PTV has procured foreign canned programs on hire/rental basis. PTV procures foreign programs including feature films, cartoons, science fiction, comedy, adventure, classic drama serials/series and public general-interest programs.

PTV Censor Board

PTV Censor Board was formed in 1968 headed by Director Programs Administration. It was separately instituted within PTV on the approval of the Secretary, Ministry of Information and Broadcasting in December 1980 to clear and certify bulk of imported and locally acquired programs with speed and efficiency. PTV Consultant of News/Current Affairs/Presentation presently heads the PTV Censor Board.

PTV Engineering Division

The Engineering Division takes care of the day-to-day operations and maintenance of PTV Centres and Rebroadcast Stations, new projects, Planning & Procurement, as well as Research and Development activities.

It was an engineering feat at the time Pakistan began television transmissions in 1964 at Lahore, long before its neighbors Iran in [1967] and India in [1971]. Over the years, the system has grown into a countrywide network offering two programming channels.

PTV Introduction- a chronology of events

Training academy

Main article: PTV Academy

Established in 1987, Pakistan Television Academy is an apex TV institution in Pakistan, which imparts professional training in disciplines of television broadcast technology. It is headed by a full-time director and assisted by a team of television professionals who are members of the academic faculty.

Till June 1998, over 3100 persons have attended training programmes conducted by PTV Academy. These participants attended training courses in Engineering, Computer, Finance, Administration, News, Current Affairs and Programmes Production. They included visiting participants from other countries including SAARC countries members.

Year 2012 performance

Year 2012 saw a rapid popularity in PTV programs. PTV saw a huge gain in viewership according to TRP( Target rating point company) ratings by providing coverage to 2012 ICC World Twenty20 cricket games and showing the top-rated drama serial on PTV "Talafi".

PTV's New Redesigned Logos

Ubaidur Rahman the first General Manager and originator of PTV commissioned Pakistan's supremo artist Abdur Rahman Chughtai to design a conceptual logo for PTV, this logo was later redesigned with minor modifications by another leading artist Shahzad Nawaz Khan for a more up-to-date look. Recently in the year 2016, PTV's channel logos were redesigned by PTV's Creative Manager (Design) Babur Saghir. By redesigning the logos of these ten channels of PTV his design philosophy was as follows: The harmony in the design of our new logos depicts unity and connectivity. The non-conventional shape represents modernity, innovation and the new age of PTV. PTV engraved on gold symbolizes the last 50 years of our very strong connection with our audience (PTV Golden Anniversary was celebrated in 2014). The diverse colour palette is representative of the diversity of our people. The golden stroke shows dynamism and the transformation of PTV.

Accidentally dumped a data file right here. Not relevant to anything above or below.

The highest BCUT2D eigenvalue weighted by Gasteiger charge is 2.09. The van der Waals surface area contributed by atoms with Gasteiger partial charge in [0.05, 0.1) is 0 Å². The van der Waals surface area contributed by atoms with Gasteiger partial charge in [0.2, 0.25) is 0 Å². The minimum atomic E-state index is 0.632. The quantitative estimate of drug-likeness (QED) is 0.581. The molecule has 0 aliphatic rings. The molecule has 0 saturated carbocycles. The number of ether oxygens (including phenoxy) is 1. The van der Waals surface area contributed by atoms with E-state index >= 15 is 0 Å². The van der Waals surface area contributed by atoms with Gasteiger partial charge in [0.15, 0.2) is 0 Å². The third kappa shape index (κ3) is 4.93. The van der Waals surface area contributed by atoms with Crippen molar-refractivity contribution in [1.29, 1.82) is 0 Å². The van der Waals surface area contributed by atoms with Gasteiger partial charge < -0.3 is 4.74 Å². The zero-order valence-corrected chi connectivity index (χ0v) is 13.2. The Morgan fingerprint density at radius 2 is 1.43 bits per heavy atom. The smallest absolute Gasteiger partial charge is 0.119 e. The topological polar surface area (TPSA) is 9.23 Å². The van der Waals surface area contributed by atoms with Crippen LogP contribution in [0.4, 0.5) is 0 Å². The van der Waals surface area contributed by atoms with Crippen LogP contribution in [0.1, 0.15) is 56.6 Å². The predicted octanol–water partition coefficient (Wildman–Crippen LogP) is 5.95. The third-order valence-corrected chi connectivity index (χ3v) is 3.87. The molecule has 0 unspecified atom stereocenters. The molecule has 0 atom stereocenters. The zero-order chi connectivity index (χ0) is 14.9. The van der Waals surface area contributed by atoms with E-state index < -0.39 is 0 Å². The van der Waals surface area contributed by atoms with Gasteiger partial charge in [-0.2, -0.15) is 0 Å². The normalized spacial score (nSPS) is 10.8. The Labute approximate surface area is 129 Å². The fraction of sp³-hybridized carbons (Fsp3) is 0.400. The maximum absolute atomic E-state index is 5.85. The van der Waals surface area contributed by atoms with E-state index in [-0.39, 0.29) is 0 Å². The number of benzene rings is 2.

Corporate management

The Chairman/CEO is appointed by the Prime Minister and, finally confirmation approved by the President. The Chairman heads the Board of Governors that are appointed by the Government of Pakistan to manage its affairs. As of current, Atta-ul-Haq Qasmi is the current chairman of the PTV.[11]

The Managing Director (MD) is the administrative head of the PTV with executive responsibilities. The appointment of MD comes from the approval from the Government of Pakistan and approval from the Chairman of the PTV.[12]

The early team in 1964 at PTV-Lahore Center

Syed Mohsin Ali was the legendary Drama producer of PTV News, who produced popular and award-winning drama serials including Tanhaian, Ankahi, Aathwaan Samandar, and one of the best serial Jinnah say Quaid on the founder of Pakistan Muhammad Ali Jinnah. Syed Mohsin Ali was also awarded Lifetime Achievement Award and many other PTV Awards. Syed Mohsin Ali was also the teacher of famous film and drama producer Shoaib Mansoor. They both jointly produced the famous drama serial Sunehry Din.

PTV personalities

Some criticism of policy

See also


  1. 1 2 3 4 5 6 7 8 9 10 11 12 13 14 15 16 Logan, Stephen (2008). "Television in Pakistan". In Indrajit Banerjee. Asian Communication Handbook, 2008 (google books). New, York, United States (United Nations Secretariat): UNESCO. Asian Media Information and Communication Centre. pp. 377–400. ISBN 978-981-4136-10-5. Retrieved 5 June 2012. Retrieved 13 Jan 2016.
  2., "Father of PTV Aslam Azhar passes away at 83", Retrieved 17 Jan 2016
  3. 1 2 3 Qadeer, Mohammad. "Development and Countryside". Pakistan - Social and Cultural Transformations in a Muslim Nation (google books). Routledge, Qadeer. ISBN 9781134186174. Retrieved 15 August 2016.
  4. 1 2 3 4 5 6 Thomas, Amos Owen. Imagi-Nations and Borderless Television: Media, Culture and Politics Across Asia. SAGE, Thomas. ISBN 9780761933960. Retrieved 15 August 2016.
  5. History of Pakistan Television Network, Retrieved 13 Jan 2016
  6. Gunaratne, ed. by Shelton A. (2000). Handbook of the media in Asia (1. Aufl. ed.). New Delhi [u.a.]: Sage, Gunaratne. p. 62. ISBN 0761994270.
  7. Samiuddin, Osman. The Unquiet Ones: A History of Pakistan Cricket. HarperCollins Publishers India. ISBN 9789350298022.
  8. AsiaMedia :: PAKISTAN: PTV to earn Rupees 4 billion through license fees: New collection system
  9., Retrieved 17 Jan 2016
  10. 1 2, Zulfiqar Ali Bukhari, first General Manager of Pakistan Television-Karachi Center on Dawn newspaper, Published 31 Oct 2010, Retrieved 5 May 2016
  11. "Atta-ul Haq Qasmi assumes charge as Chairman PTV". Pakistan Today. Pakistan Today. 2015. Retrieved 15 August 2016.
  12. "PTV's Official Web Portal". Retrieved 15 August 2016.
  13., Dawn, Karachi newspaper article, published 5 July 2011, Retrieved 3 March 2016
  14. Language Policy in Pakistan, Retrieved 3 March 2016